By Ryan Decker
WINSTON-SALEM, NC – For the first time since 1996, the West Virginia baseball team (34-24) is playing in the NCAA Tournament.
The Mountaineers first appearance in the postseason in over two decades places them in the region hosted by the team (Wake Forrest) that WVU matched up with the first time it made the tournament back in 1955.
Before this year’s squad can face the Demon Deacons, it must go through a familiar foe – Maryland (37-21) – on Friday.
“We’re happy to be here, but you guys have no idea how happy we are to be here,” WVU head coach Randy Mazey said Thursday. “This is the first at-large bid in 125 years of West Virginia Baseball and it is super exciting for our kids right now to be in the NCAA postseason.”
Ivan Gonzalez and Kyle Davis, two of the four Mountaineer hitters with a batting average above .300, lead West Virginia at the plate.
Senior Jackson Cramer leads the team in home runs (10), and trials Darius Hill in runs batted in by one for the team lead.
Braden Zarbnisky paces the Mountaineers with wins (6) and saves (6) on the mound, as well as owning a .329 batting average (though he does not qualify for statistical leadership.)
The Winston-Salem Regional includes host No. 14 Wake Forest (39-18), West Virginia, Maryland, and the University of Maryland, Baltimore County (23-23). Below is a preview of each of the other teams in the Regional.
The Terrapins defeated West Virginia in the teams’ only previous meeting this season, a 7-6 comeback win for John Szefc’s club.
Maryland trailed 5-2 late in the game, before scoring five runs in the bottom of the seventh inning off of WVU senior reliever Jackson Sigman.
Sigman talked about that game on Monday.
“You can’t forget something like that. That was probably one of the worst games I’ve ever pitched in my life. When I saw Maryland pop up, the first thing I thought was, this is my chance to make it right.” — WVU senior reliever Jackson Sigman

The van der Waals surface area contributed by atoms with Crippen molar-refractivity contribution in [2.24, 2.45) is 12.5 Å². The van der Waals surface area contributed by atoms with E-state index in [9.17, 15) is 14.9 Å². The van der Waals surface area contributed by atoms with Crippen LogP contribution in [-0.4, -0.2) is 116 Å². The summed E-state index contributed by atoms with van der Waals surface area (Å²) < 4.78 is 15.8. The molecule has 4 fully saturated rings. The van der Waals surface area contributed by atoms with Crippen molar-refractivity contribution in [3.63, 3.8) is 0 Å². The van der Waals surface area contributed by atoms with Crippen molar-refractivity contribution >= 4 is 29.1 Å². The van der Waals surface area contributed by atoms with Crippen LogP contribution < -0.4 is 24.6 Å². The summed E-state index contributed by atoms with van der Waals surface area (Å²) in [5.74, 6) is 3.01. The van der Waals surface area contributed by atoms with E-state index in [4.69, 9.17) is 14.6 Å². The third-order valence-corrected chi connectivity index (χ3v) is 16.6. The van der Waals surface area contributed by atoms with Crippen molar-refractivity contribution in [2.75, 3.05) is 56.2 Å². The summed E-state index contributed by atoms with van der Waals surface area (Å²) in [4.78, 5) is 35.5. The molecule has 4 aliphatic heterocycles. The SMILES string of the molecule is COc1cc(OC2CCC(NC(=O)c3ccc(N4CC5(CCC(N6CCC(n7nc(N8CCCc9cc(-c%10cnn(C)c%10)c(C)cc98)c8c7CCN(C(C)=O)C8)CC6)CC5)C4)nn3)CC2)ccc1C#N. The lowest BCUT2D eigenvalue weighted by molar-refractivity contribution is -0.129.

Freshman Alek Manoah made the start that day for West Virginia, giving up just two runs on three hits, while striking out six, in just his second career start.
Madison Nickens drove in four runs to lead the way for Maryland.
Nickens suffered offensively for much of the season, unlike Jack Jancarski, who went 2-for-5 against the Mountaineers in April, and finished the season with a .317 batting average.
Jancarski is one of four Maryland hitters that enter the NCAA tournament with an average above .300.
The Terps are led at the plate, average-wise, by Brandon Gum (.330).
It is Marty Costes that is Maryland’s most dangerous hitter.
He has clubbed 11 home runs as part of his team-leading 23 extra-base hits. Costes’ 75 hits leads MD hitters, and he’s tied for the team lead in triples (3), home runs (11), walks (31) and RBI (42).
Offensively, what Maryland can do very well is steal bases – the Terrapins have swiped 101 bases this year, and have been successful at doing so 82-percent of the time.
Brian Shaffer (7-3, 2.18 ERA) is the ace of the Maryland pitching staff. The junior right-hander owns a 102:18 strikeout-to-walk ratio, part of what made him a semifinalist for the Golden Spikes Award, given out annually to the best amateur baseball player in the country.